# What is the residue after plant matter is completely decomposed?

What typical fraction of decomposing plant matter, left on the surface rather than buried, is not released in gaseous form?

My simple world view is that the plant structure has all come from the air, water content in the ground and a few nutrients and so I am wondering if the process of decomposition leaves just a tiny percentage of nutrients or if some larger fraction is left as solid material.

I had thought of posting this on sustainability.stackexchange though I am looking for a rational explanation rather than a practical experience.

Lastly, I appreciate the answer is likely to vary according to type of plant matter. If it helps I'm thinking of the UK, and a mixture of deciduous (beech, hazel, and oak), yew, spruce, and other grasses and shrubs.

Clearly I understand that the timescales applicable to woody stems and branches will be much longer than for green shoots and leaves.

• If it is completely decomposed then nothing, it means anything not released as a gas has been consumed. – John Dec 21 '16 at 14:31

From Mary, et al., 1996, Figure 1 on the second page shows a nice breakdown of there the Carbon and Nitrogen go when a plant decomposes. Hadas, et al., 2002 has experimental data from plants with C:N ratios from 11:1 to 136:1.

In summary, most carbon ends up in microbial biomass or as CO$_2$. If the process is allowed to proceed to infinity, then presumably, the microbial biomass will itself be decomposed by other microbes until all of it in the form of CO$_2$.

The nitrogen is mineralized, first into NH$_4^+$, then NO$_2^-$ and eventually all into NO$_3^-$ by various decomposing microbes. Normally these ions are attached to something else that they got from the soil and thus enter the soil. In the regular nitrogen cycle, the ions that eventually end up as NO$_3^-$ will be processed by other bacteria into atmospheric nitrogen (N$_2$). So, if decomposition proceeds to infinity, all the nitrogen would be expected to return to the atmosphere eventually too.

That leaves us with the small amounts of other biologically common elements such as phosoprous, calcium, etc. This will be the only stuff left. From Latshaw, 1934 (side note, not the oldest paper reference I've seen on Stack Exchange, but close!), and the chemical composition of a corn plant, considering all parts of the plant together, there is on average 44.9% oxygen, 44.0% carbon, 6.3% hydrogen, and 1.5% nitrogen by mass; all of these would be expected to leave as as gasses.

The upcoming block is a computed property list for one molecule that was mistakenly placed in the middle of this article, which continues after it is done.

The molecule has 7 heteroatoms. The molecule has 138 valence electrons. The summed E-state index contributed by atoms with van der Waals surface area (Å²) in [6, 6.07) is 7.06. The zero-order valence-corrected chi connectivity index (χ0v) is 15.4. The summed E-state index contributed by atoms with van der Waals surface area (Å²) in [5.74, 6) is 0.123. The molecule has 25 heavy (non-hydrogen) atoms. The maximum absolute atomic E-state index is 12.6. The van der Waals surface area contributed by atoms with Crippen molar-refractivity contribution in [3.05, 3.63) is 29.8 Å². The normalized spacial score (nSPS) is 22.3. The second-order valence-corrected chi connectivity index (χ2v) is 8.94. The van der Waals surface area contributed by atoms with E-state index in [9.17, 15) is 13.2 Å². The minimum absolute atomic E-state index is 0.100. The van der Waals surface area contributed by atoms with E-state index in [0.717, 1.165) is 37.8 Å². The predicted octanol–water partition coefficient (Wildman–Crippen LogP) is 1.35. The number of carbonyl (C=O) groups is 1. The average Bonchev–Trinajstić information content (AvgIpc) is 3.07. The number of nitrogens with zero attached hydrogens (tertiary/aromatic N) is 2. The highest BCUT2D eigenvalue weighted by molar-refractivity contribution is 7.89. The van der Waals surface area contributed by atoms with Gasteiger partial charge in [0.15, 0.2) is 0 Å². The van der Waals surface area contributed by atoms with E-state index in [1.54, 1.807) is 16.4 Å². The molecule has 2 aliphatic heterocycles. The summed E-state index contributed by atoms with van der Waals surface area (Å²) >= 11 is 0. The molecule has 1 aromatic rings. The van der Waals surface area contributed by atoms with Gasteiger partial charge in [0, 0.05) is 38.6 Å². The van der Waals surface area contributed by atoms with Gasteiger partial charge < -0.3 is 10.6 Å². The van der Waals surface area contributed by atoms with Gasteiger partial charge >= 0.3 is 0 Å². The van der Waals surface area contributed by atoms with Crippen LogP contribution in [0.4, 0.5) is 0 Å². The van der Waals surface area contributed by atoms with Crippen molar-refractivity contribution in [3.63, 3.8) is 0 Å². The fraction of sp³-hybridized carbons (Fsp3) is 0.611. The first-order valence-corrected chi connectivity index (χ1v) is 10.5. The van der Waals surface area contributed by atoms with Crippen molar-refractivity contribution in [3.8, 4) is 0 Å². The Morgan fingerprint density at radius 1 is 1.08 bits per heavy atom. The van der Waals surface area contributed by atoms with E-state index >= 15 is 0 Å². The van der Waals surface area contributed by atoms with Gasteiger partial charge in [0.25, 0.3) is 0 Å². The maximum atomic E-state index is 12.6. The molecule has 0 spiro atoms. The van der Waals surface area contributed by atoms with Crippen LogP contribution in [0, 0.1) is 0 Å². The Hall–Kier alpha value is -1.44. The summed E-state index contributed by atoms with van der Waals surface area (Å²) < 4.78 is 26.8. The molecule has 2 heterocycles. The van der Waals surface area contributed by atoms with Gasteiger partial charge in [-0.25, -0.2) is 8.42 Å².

Of the remainder, representing 3.3% of the mass, probably most of that would stay. Whatever elements are left are most likely to form molecules with oxygen, since it is freely available in the air and likes to react with just about anything. Silicon, potassium and calcium don't seem to have any likely gaseous forms they could take, while sulfur (SO$_2$) and phosphorous (possibly P$_2$H$_4$) might take some more volatile forms. In the end, little will be left of the former plant, just a scattered residue of oxidized minerals, around 3% of the original mass.

• Ammonia (NH3) should end as (NO3) due to the action of bacteries. – Santiago Dec 21 '16 at 20:06
• @Santiago Thank you, I was not answering the right question with the nitrogen section, edited it a little better now. – kingledion Dec 21 '16 at 20:14
• Thank you, that is a very clear answer. Do think this answer, whilst using Corn for the sake of example, also applies in principle at least to to trees such as those that I mentioned? – Puffin Jan 14 '17 at 12:40
• @Puffin I believe so. The big difference in a tree is all the cellulose in the wood, which would (pun!) take much longer to decompose; decade as opposed to years. But ultimately, cellulose is all carbon, oxygen, and hydrogen, so it will mostly end up as gasses too. – kingledion Jan 14 '17 at 17:01